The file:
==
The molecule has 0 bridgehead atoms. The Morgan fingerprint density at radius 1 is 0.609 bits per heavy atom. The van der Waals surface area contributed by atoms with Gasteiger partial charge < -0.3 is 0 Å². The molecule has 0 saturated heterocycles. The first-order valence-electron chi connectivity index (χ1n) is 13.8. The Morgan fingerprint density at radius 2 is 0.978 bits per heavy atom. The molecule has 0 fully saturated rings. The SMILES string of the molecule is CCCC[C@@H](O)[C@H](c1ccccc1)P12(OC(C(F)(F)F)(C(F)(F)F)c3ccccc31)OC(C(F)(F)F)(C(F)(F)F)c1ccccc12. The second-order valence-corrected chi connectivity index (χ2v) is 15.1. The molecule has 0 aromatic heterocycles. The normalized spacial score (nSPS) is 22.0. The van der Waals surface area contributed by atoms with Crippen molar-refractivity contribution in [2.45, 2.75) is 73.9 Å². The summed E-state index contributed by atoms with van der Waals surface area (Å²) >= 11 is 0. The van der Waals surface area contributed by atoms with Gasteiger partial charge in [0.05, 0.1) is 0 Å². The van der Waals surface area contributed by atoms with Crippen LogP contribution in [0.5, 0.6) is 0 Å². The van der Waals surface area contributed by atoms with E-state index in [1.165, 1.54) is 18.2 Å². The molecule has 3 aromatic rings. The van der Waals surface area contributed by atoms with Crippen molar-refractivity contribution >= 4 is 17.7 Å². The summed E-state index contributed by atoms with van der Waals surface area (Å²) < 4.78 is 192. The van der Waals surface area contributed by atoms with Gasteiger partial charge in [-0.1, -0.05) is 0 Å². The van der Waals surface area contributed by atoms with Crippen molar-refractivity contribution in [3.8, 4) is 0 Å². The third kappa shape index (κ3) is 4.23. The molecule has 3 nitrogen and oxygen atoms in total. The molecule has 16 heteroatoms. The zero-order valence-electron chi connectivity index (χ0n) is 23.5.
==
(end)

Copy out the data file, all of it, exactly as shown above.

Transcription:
The molecule has 0 bridgehead atoms. The Morgan fingerprint density at radius 1 is 0.609 bits per heavy atom. The van der Waals surface area contributed by atoms with Gasteiger partial charge < -0.3 is 0 Å². The molecule has 0 saturated heterocycles. The first-order valence-electron chi connectivity index (χ1n) is 13.8. The Morgan fingerprint density at radius 2 is 0.978 bits per heavy atom. The molecule has 0 fully saturated rings. The SMILES string of the molecule is CCCC[C@@H](O)[C@H](c1ccccc1)P12(OC(C(F)(F)F)(C(F)(F)F)c3ccccc31)OC(C(F)(F)F)(C(F)(F)F)c1ccccc12. The second-order valence-corrected chi connectivity index (χ2v) is 15.1. The molecule has 0 aromatic heterocycles. The normalized spacial score (nSPS) is 22.0. The van der Waals surface area contributed by atoms with Crippen molar-refractivity contribution in [2.45, 2.75) is 73.9 Å². The summed E-state index contributed by atoms with van der Waals surface area (Å²) >= 11 is 0. The van der Waals surface area contributed by atoms with Gasteiger partial charge in [0.05, 0.1) is 0 Å². The van der Waals surface area contributed by atoms with Crippen LogP contribution in [0.5, 0.6) is 0 Å². The van der Waals surface area contributed by atoms with E-state index in [1.165, 1.54) is 18.2 Å². The molecule has 3 aromatic rings. The van der Waals surface area contributed by atoms with Crippen molar-refractivity contribution >= 4 is 17.7 Å². The summed E-state index contributed by atoms with van der Waals surface area (Å²) < 4.78 is 192. The van der Waals surface area contributed by atoms with Gasteiger partial charge in [-0.1, -0.05) is 0 Å². The van der Waals surface area contributed by atoms with Crippen molar-refractivity contribution in [3.8, 4) is 0 Å². The third kappa shape index (κ3) is 4.23. The molecule has 3 nitrogen and oxygen atoms in total. The molecule has 16 heteroatoms. The zero-order valence-electron chi connectivity index (χ0n) is 23.5.